How to build an out of ground brick swimming pool in Spain.

Spanish swimming pool

There are basically two ways to build a swimming pool in Spain. The first way doesn't require so much building, you just buy a pre-fabricated fiberglass pool and drop it into the ground. You can buy these pools at many construction yards and tile centers found all over Spain (mostly on the outskirts of the city – they typically stand them up outside, so the pools are easy to see). Most places that sell the fiber glass pools will also provide hole digging and installation service.

However we decided to do things the hard way and build a swimming pool from scratch using brick/concrete/cement/tiles. Apart from being long lasting a permanent pool looks a lot nicer and will add more value to the property.

Here's how we built our pool (more or less the same as professional pool builders in Spain).

To start with we knew the pool should have a sloped bottom (to get a shallow end and a deep end). Our house was already sitting on a section n the side of a small hill so already had a significant gradient. Too much in fact for the pool. To fix this, we dug a piece out of the ground at the shallow end of the pool and deposited the dirt we dug out onto the top of the pools deep end. This reduced the gradient.

We then dug a 40cm wide/ 40 deep channel at the bottom which became the foundation. We only needed to make one channel at the the bottom of the pool because the base of the pool is 20cm deep concrete and all the brick walls were built on that.

base of swimming pool dug out of the groundThe area we prepared for the pool was 2.5m wide by 10m long.

After making the pool foundation we laid a 20cm concrete base for the pool. While concreting the pool base we added steel reinforcing up the sides. Admittedly we only used leftover steel mesh, but because we put it in all the way along, this is enough to ensure no movement occurred.

We then bricked the pools outer wall. Actually we bricked two walls, starting with the outermost and then building the inner wall approximately 10cm further in. This was was later back-filled with steel reinforced concrete. To strengthen it further and improve waterproofing, we included a waterproofing additive you can easily find at all constructions yards (about 1 kilo plastic bags of cement additive) to the concrete inside the swimming pool walls.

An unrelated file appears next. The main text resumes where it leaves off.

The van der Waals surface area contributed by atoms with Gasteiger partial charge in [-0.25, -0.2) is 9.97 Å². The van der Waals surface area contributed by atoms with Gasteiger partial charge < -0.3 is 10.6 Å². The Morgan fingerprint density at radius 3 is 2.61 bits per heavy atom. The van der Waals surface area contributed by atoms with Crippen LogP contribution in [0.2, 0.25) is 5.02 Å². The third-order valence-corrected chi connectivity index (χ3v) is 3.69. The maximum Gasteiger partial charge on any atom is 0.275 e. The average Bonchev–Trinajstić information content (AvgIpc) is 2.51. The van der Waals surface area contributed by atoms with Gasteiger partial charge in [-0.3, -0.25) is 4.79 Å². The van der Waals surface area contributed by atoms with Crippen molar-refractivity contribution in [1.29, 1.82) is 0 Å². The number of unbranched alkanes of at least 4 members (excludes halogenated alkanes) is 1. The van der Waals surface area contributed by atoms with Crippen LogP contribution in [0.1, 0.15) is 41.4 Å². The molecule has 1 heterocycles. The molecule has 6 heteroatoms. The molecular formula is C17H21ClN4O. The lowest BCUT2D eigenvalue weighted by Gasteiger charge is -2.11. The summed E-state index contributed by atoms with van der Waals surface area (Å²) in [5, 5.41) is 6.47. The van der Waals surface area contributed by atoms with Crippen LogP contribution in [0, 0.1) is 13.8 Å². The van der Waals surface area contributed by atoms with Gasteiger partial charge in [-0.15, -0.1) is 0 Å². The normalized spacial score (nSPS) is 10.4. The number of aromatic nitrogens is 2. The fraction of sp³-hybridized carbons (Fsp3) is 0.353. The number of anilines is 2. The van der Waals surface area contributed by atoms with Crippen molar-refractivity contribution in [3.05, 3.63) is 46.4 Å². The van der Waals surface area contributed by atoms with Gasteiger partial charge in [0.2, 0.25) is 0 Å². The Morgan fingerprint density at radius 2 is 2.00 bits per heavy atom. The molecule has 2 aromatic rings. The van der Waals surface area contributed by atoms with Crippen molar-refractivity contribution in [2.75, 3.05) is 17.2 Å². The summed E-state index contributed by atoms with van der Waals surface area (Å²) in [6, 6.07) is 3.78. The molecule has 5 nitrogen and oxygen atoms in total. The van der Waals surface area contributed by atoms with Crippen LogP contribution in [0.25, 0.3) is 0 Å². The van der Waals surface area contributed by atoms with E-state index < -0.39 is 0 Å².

During the pools interior wall concreting process we added tubes inside to take the water up to the jets in the shallow end for the pool cleaning system.

Once the walls were up to height and the steel reinforce/cement added, it was time to render the pool interior. I had never done cement rendering before but after doing some research, found the easiest way was to make some cement heavy cement mix (just use lots of cement powder) and some fine sand (we just bought a sieve and sieved out larger stones/sand grains). Can't remember the mix exactly, I just made it so it was creamy but not too wet. If the mix was too wet, it wouldn't stick to the brick wall. With the right cement mix it was just a matter of throwing the cement on the pool wall and smoothing it out with a flat rectangular trowel. We also added the waterproofing additive to this cement as well.


spanish swimming pool base ready for walls
concreting the spanish swimming pool
concreting the spanish swimming pool2
Andrew getting washed
cement rendering the interior of the spanish swimming pool
cement rendering of spanish swimming pool finished

The cement rendering of the swimming pool went better than expected and I managed to get a really smooth interior wall.

The second to last step of building the pool was to tile it. My wife did all the tiling herself. Although you can use just about any tiles you want for a pool, we used the commonly available small glass tiles called “gresite” (pronounced grey-seat-ay). This comes in a 25cm square pieces with about 150 tiles joined. Some use a plastic mesh on the back to hold the tiles together. The cheaper ones use a paper front which come off easily when you wet it.

After the tiles were applied and grouted, all that was left was to cement on the pool surrounds (the white 'slabs' which go at the top). Nothing fancy about that simply throw some cement on the top of the pool wall and gently lower the slab in place. Made only a little harder than it sounds by the shear weight of the slabs. White grouting was used in between the pool slabs.

Here's how the swimming pool looked when it was finished (show your friends!).

spanish swimming pool from the top
Spanish swimming pool
looking into the spanish swimming pool


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